Parolees need

2017-09-12 06:01
Ukwakha Ithemba counsellor and treasurer Merle Hendricks, chairperson Roshni Buckton, CEO Nazeema Valley and Jackie, a volunteer from Germany. PHOTOS: AISHAH CASSIEM

Ukwakha Ithemba counsellor and treasurer Merle Hendricks, chairperson Roshni Buckton, CEO Nazeema Valley and Jackie, a volunteer from Germany. PHOTOS: AISHAH CASSIEM

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A non-profit organisation helping former prisoners in the Grassy Park area is calling on residents to support it in making a difference.

Ukwakha Ithemba aims to rehabilitate and reintegrate women prisoners after they are released. But with recent financial issues, the organisation’s management fears they won’t be able to provide an efficient and sustainable service to women who want to start a new life.

“We started this organisation in 2012 with the aim of helping former offenders and abused women in our community. The women who work here are ordinary and concerned community volunteers, whose aim is to provide parolees with the necessary support, starting with the basics when coming out of prison,” says chairperson Roshni Buckton.

“Other than the rehabilitation and reintegration process that we offer, we also aim to care for their wellbeing and their children’s by assisting them with shelter, food, clothing and employment.

“Unfortunately, because we do not have the necessary funds to house these women, we refer them to organisations that do. However, we do aim to house these women if funds allow us to.”

Buckton says women prisoners participate in upliftment programmes in prison to prepare them before being released, but they do not carry it with them when returning to their communities.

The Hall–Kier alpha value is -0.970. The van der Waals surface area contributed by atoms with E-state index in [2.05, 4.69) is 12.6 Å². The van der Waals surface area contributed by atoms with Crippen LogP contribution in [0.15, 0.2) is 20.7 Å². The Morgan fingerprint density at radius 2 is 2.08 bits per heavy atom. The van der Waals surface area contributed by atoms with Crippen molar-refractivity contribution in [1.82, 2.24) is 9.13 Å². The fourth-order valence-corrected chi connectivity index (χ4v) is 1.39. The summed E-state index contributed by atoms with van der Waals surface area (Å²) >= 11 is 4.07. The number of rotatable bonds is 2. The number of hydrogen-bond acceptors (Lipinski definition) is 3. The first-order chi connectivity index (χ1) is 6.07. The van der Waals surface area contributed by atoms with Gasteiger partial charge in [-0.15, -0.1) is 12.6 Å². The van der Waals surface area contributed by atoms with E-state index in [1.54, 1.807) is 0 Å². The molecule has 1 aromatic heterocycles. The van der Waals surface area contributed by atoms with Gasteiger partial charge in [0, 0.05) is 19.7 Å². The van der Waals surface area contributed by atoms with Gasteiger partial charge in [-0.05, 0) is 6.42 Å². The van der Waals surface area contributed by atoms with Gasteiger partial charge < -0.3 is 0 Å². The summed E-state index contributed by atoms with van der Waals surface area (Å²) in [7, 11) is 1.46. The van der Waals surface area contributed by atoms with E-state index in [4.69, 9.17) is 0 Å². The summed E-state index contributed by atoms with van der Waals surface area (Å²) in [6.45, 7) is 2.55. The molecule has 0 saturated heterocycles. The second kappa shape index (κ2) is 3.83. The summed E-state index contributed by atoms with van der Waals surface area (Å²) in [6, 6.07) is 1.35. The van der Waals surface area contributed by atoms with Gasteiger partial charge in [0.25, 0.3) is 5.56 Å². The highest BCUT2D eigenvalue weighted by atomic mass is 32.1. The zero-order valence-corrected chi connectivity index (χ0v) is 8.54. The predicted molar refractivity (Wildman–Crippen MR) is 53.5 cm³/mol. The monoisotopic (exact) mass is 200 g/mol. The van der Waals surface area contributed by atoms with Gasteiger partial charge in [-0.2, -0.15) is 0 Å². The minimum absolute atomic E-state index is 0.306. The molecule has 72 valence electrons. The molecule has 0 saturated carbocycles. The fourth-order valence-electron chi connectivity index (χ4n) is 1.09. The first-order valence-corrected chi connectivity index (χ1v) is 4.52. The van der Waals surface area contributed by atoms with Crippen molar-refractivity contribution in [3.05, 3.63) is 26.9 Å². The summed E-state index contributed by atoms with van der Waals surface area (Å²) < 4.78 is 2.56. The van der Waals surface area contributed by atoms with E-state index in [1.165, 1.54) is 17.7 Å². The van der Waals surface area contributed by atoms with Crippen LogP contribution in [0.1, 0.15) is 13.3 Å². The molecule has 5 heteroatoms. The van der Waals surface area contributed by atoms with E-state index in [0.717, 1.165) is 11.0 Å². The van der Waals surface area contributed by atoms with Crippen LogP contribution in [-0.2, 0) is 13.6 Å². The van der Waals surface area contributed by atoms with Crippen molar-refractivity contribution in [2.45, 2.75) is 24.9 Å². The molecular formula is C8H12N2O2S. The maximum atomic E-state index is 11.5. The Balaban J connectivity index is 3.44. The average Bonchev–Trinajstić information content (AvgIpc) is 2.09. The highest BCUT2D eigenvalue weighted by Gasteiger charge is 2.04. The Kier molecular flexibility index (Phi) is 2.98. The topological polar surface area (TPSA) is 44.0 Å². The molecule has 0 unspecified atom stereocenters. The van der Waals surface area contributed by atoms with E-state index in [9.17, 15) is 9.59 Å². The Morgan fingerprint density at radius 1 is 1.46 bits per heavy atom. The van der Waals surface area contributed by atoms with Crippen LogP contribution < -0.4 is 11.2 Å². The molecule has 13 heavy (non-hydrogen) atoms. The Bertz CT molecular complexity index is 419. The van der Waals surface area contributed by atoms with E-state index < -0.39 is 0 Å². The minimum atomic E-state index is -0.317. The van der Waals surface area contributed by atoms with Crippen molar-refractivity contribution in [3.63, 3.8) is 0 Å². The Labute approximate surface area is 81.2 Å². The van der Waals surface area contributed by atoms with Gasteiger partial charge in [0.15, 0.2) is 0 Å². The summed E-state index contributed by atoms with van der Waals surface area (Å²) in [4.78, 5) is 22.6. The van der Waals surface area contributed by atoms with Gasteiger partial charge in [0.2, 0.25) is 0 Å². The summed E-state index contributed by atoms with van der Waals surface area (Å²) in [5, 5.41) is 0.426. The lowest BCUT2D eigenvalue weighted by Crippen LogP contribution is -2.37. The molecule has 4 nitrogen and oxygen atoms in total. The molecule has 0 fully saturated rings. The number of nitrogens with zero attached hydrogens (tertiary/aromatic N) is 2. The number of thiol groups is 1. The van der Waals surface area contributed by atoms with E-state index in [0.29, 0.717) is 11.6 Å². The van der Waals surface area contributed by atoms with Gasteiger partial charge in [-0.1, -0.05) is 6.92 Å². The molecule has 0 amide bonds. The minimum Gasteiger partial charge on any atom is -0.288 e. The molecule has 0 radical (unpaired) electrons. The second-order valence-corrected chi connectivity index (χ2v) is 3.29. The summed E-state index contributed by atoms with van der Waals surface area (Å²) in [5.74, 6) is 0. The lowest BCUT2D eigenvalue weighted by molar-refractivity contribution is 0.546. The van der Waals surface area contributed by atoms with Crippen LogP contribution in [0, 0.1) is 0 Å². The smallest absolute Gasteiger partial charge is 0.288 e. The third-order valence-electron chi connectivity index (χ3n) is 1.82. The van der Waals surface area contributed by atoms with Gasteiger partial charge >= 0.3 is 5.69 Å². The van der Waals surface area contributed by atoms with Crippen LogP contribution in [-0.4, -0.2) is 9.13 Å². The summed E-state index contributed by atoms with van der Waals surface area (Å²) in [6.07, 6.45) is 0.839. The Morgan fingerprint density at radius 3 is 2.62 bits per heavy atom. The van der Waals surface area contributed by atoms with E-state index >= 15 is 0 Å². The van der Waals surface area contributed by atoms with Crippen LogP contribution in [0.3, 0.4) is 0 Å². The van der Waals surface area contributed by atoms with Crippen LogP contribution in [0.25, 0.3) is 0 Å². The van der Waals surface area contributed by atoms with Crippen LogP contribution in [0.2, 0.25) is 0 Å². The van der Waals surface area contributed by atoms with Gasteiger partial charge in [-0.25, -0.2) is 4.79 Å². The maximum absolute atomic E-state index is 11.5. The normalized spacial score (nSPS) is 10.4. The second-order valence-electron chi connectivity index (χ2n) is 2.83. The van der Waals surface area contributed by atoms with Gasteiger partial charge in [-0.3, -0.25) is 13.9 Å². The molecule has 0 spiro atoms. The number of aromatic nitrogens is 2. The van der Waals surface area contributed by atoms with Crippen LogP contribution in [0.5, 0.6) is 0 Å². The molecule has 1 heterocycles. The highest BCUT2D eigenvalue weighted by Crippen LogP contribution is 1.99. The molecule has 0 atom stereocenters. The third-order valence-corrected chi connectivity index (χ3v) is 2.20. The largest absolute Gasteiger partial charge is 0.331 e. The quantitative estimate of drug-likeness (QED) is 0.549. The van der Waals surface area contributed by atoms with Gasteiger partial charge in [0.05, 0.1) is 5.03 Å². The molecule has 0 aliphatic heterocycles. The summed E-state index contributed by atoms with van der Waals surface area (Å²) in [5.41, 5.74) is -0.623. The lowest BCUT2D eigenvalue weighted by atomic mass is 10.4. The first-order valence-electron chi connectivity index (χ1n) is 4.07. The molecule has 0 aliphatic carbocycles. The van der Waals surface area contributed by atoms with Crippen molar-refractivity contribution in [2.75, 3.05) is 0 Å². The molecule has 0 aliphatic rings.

“With this, many of these former offenders are treated badly and cast out by family and friends, bringing an extra burden on already impoverished living conditions. The majority of them also do not have a place to live or an income when coming out on parole,” she explains.

“We realised that we need to take further steps and to look deeper into the situation. The memories of abuse that women have gone through sometimes come back to life and play on their minds. Many of them turn to drugs, not knowing how to deal with the situation. To sustain this they get involved with partners who are not good for them and who indulge in crime. Therefore, we try to prevent them from offending again by integrating positive and beneficial activities that can keep them busy,” she adds.

Buckton says women who are serious about making a difference in their lives are given career opportunities and options to study.

“We have sent some of the women on a nursing course and they are due to graduate this week. This is what we try to do for these women; we are serious about making a change in their lives and want them to avoid committing any crimes in future. We want them to move away from the abuse and see the light and future there is for them,” she adds.

She urges residents to support the organisation to make a difference in the lives of both former prisoners and abused women.

A workshop on gender-based violence will take place at the organisation’s premises tomorrow from 10:00 to 14:00. It is open to the public.

Second-hand clothing, toiletries and non-perishable food can be dropped off at 12 Lake Road, Grassy Park.

V For more information call Ukwakha Ithemba on 021 705 4631.


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